These are some of the most frequently asked questions that Lantum receives from clinicians before working in UTC/UCCs. If there is any more information that you require please contact email@example.com
- What is the difference between General Practice and UTCs?
- What are the main duties of the job?
- What are some of the general scopes of practice needed to work in UTC?
- What are the shifts like?
- How long are appointments?
- Would you require medical indemnity?
- What documentation would you need?
- Useful Links
What is the difference between General Practice and UTCs?
General practice (GP) and Urgent Treatment Centres (UTCs) have a lot in common, as they look after patients in their communities, by promoting, preventing and initiating treatment. However, whilst clinicians in General Practice look after patients attached to their practice, UTCs receive walk-ins, referrals from General Practices and patients booked by NHS 111, with a range of opening times, some can open for 12 hours a day, 7 days a week, others are open 24/7.
When working within a UTC setting, you can expect to provide treatment to those with community and primary care problems, plus management of minor illness and injury (including wounds, foreign bodies and head and eye injuries). You would be expected to interpret ECGs, blood results, x-rays and urinalysis, then ensure a standardised approach to guide the patient to the correct level of care and treatment. Please click here for some conditions that can be treated in UTCs.
What are the main duties of the job?
The skills you need to work in UTCs are very similar to those you need in General Practice (depending on the UTC you work with). Some UTCs may require extra training or skills - a good way to find out which practices need this would be messaging the practice directly.
Some of the main duties can be found below:
- To act as an autonomous clinician, providing clinical assessment, diagnosis and treatment (where appropriate), for patients that attend the UTC - either walk-in patients or those referred from other stakeholders such as the NHS 111.
- Accurately triage and prioritise patients to elicit the history of an event or illness, including past medical and drug history.
- Evaluate clinical information from history and examination and initiate appropriate treatment, referral or discharge.
- Refer patients to appropriate care settings, where necessary.
- Discharge or treat, within scope of practice, as appropriate.
- Prescribe, supply and/or administer medication and treatments according to agreed protocols, within scope of competence.
- To maintain accurate, contemporaneous computerised clinical records of every contact, including history, examination, diagnosis, plan of care, advice given, treatment and recommended follow up - This includes documenting any adverse event, safeguarding child or vulnerable adult issue or other notifiable matter.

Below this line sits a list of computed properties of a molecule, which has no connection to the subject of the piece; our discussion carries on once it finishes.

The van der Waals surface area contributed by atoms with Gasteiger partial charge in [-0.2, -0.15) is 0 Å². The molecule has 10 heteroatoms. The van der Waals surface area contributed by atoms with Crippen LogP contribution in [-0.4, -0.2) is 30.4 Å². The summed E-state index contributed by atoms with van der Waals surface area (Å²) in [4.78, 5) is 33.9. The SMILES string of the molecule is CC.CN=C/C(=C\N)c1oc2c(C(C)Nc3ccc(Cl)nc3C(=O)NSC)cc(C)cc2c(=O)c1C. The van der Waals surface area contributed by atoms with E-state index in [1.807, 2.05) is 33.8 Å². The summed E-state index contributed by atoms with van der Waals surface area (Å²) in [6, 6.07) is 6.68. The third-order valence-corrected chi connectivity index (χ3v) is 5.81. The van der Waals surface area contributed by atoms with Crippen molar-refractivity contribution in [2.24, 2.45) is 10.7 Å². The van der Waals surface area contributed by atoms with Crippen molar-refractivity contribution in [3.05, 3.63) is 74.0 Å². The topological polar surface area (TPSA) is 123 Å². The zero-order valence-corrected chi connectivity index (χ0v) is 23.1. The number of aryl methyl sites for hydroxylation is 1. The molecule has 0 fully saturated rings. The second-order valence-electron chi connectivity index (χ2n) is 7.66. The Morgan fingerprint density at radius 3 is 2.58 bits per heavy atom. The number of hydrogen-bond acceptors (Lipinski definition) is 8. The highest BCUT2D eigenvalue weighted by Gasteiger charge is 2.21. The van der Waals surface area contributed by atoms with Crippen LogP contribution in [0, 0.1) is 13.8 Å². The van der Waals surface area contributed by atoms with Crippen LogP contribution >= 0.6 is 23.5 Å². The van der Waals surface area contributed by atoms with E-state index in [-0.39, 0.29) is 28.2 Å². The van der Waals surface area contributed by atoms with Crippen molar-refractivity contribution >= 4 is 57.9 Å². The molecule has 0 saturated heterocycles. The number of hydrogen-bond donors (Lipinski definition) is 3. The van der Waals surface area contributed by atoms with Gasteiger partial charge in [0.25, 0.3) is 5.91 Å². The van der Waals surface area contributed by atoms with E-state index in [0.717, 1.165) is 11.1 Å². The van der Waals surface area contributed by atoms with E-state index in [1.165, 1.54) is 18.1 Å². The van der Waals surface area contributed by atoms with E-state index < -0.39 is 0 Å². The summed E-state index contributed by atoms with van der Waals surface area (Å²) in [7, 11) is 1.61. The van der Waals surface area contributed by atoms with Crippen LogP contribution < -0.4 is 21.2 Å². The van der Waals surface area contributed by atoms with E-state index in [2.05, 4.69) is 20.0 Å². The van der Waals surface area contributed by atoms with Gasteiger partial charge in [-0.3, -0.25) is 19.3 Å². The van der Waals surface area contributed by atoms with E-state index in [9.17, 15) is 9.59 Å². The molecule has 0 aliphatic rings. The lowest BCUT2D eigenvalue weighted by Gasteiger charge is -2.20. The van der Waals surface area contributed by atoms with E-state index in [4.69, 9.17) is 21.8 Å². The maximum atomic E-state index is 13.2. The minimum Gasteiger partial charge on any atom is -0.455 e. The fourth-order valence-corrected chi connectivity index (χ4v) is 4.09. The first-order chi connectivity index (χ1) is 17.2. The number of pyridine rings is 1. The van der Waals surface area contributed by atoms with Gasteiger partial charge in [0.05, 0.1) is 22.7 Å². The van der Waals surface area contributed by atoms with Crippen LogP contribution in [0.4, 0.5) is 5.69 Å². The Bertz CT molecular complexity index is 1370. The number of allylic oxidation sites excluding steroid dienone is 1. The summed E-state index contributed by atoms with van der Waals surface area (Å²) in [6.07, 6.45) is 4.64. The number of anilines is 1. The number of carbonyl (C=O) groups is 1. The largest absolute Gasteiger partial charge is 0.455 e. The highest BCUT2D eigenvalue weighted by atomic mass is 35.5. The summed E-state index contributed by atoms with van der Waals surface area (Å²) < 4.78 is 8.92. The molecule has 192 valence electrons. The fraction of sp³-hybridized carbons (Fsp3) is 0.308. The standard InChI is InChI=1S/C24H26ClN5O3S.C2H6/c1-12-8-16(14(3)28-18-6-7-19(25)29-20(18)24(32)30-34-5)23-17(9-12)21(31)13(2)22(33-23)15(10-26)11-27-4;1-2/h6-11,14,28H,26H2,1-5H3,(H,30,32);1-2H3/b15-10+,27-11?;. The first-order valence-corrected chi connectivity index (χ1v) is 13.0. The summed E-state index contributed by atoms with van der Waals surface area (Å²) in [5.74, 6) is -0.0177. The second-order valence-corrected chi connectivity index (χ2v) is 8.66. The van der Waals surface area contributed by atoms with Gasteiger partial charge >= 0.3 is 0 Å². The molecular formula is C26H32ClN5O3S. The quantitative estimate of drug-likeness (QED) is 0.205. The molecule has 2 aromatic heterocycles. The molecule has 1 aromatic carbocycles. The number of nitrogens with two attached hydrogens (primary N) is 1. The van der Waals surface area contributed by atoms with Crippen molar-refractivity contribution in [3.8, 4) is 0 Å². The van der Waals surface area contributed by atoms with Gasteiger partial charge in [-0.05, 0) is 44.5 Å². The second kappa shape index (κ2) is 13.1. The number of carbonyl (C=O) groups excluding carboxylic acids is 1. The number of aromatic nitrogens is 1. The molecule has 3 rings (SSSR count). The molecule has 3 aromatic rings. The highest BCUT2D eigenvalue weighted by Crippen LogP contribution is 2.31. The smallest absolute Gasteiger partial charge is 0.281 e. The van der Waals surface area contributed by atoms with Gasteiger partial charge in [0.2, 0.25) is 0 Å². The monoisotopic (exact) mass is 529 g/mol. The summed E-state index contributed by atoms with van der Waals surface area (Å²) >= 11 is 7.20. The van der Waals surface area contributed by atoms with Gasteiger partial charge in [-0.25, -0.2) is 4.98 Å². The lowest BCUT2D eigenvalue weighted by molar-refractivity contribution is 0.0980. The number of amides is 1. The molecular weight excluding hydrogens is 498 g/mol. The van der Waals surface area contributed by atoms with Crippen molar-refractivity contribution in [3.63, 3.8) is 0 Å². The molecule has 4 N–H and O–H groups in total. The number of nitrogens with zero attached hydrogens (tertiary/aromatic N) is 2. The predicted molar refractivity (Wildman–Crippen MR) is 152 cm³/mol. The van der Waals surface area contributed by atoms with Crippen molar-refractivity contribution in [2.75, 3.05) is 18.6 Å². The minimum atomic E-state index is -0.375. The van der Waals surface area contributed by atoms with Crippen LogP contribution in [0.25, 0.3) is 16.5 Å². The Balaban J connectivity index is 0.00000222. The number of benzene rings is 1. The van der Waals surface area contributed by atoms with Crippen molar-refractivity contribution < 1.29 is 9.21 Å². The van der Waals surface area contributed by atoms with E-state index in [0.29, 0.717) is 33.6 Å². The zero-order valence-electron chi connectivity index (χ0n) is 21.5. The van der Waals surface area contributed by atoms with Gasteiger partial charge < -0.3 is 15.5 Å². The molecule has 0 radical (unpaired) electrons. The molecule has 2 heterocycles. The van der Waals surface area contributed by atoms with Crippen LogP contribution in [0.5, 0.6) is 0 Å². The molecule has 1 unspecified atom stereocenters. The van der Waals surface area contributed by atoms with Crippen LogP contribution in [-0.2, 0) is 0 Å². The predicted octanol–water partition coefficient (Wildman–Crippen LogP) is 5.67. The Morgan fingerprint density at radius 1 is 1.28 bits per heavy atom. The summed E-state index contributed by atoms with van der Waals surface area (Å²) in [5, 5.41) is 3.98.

- To be aware of and work within the performance framework for the UTC service (key performance indicators set by the CCG for this service) Clinical Quality Commission and the National Quality
- Potential OOH requirements.
- To refer to other health and social care professionals and providers, as appropriate.
- To be flexible and responsive both to the clinical needs of patients and operational needs of the service.
- To empower service users to access the service through the most appropriate means and to encourage self-care where clinically appropriate.
What are some of the general scopes of practice needed to work in UTC?
The general scope of practice in Urgent Treatment Centres is listed below, however, this can change, subject to the UTC practice you work with.
- Minor illness
- Wound closure
- Removal of minor foreign bodies
- Minor head and eye injuries
- Viral haemorrhagic fever (VHF)
What are the shifts like?
There are a range of shifts available within UTCs from Monday-Sunday, during the day and overnight. Furthermore, clinicians can negotiate hours, but it is up to the UTC practice to approve the amended hours requested.
The most common shifts include:
- 19:00- 23:00
How long are appointments?
Depending on the UTC practice, most appointment lengths range from 8-15 minutes per patient. Actual appointment time would need to be confirmed with the UTC you are working in.
Would you require medical indemnity?
In April 2019, state-backed GP indemnity schemes were launched in England. This removed the need for GPs to arrange and fund their own clinical negligence cover. All General Practices and their staff providing NHS services will automatically be covered by this scheme. This covers all NHS commissioned work including out-of hours. For more information please click here.
What documentation would you need?
- DBS [Enhanced Check]
- Passport [Right to work documents if applicable]
- Clinical References x2
- Medical Indemnity
- Certificate of Completion of Training
- Revalidation Certificate
- GMC Certificate
Proof of Immunisations:
- Hep B
- MMR (Mumps Measles Rubella)
- Varicella (Chicken Pox)
- Basic Life Support Certificate
- Safeguarding Children Level 3
- Safeguarding Adults Level 3
- Data Security Awareness
- Fire Safety Certificate
- Infection Prevention and Control
- Conflict Resolution
- Equality, Diversity and Human Rights
- Preventing Radicalisation
- Moving and Handling
- Deprivation of Liberty
If you require more information about UTCs, please contact firstname.lastname@example.org
If you'd like to chat with a member of our Clinical Governance team about your documents, please email email@example.com
If you experience any technical issues, please contact the Customer Support team.
You can get in touch either by using the online chat in the bottom left-hand corner, or via email firstname.lastname@example.org